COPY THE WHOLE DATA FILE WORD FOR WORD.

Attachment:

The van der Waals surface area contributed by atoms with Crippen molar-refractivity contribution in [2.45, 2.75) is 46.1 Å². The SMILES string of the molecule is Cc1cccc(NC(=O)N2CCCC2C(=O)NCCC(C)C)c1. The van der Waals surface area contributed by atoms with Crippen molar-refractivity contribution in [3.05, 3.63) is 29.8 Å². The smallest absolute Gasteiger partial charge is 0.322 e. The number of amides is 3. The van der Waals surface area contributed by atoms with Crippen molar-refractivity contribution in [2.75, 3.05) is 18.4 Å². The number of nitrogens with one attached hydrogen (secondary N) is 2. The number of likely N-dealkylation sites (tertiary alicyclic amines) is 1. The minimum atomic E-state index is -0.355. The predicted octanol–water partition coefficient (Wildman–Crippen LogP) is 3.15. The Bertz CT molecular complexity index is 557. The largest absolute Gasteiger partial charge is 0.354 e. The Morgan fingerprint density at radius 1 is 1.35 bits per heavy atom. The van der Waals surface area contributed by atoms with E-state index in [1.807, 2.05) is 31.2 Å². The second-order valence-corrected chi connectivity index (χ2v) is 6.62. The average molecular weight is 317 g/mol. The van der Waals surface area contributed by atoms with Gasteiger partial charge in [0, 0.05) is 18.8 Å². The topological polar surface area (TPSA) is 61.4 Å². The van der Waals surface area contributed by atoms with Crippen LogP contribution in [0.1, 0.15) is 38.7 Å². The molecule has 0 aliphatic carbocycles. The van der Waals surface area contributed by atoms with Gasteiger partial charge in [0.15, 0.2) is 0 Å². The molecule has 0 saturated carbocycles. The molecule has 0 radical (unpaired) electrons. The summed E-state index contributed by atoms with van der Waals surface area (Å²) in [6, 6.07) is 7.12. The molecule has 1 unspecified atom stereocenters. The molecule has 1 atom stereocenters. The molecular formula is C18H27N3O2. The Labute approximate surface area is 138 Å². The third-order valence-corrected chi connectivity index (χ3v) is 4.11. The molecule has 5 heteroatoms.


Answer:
The van der Waals surface area contributed by atoms with Crippen molar-refractivity contribution in [2.45, 2.75) is 46.1 Å². The SMILES string of the molecule is Cc1cccc(NC(=O)N2CCCC2C(=O)NCCC(C)C)c1. The van der Waals surface area contributed by atoms with Crippen molar-refractivity contribution in [3.05, 3.63) is 29.8 Å². The smallest absolute Gasteiger partial charge is 0.322 e. The number of amides is 3. The van der Waals surface area contributed by atoms with Crippen molar-refractivity contribution in [2.75, 3.05) is 18.4 Å². The number of nitrogens with one attached hydrogen (secondary N) is 2. The number of likely N-dealkylation sites (tertiary alicyclic amines) is 1. The minimum atomic E-state index is -0.355. The predicted octanol–water partition coefficient (Wildman–Crippen LogP) is 3.15. The Bertz CT molecular complexity index is 557. The largest absolute Gasteiger partial charge is 0.354 e. The Morgan fingerprint density at radius 1 is 1.35 bits per heavy atom. The van der Waals surface area contributed by atoms with E-state index in [1.807, 2.05) is 31.2 Å². The second-order valence-corrected chi connectivity index (χ2v) is 6.62. The average molecular weight is 317 g/mol. The van der Waals surface area contributed by atoms with Gasteiger partial charge in [0, 0.05) is 18.8 Å². The topological polar surface area (TPSA) is 61.4 Å². The van der Waals surface area contributed by atoms with Crippen LogP contribution in [0.1, 0.15) is 38.7 Å². The molecule has 0 aliphatic carbocycles. The van der Waals surface area contributed by atoms with Gasteiger partial charge in [0.15, 0.2) is 0 Å². The molecule has 0 saturated carbocycles. The molecule has 0 radical (unpaired) electrons. The summed E-state index contributed by atoms with van der Waals surface area (Å²) in [6, 6.07) is 7.12. The molecule has 1 unspecified atom stereocenters. The molecule has 1 atom stereocenters. The molecular formula is C18H27N3O2. The Labute approximate surface area is 138 Å². The third-order valence-corrected chi connectivity index (χ3v) is 4.11. The molecule has 5 heteroatoms.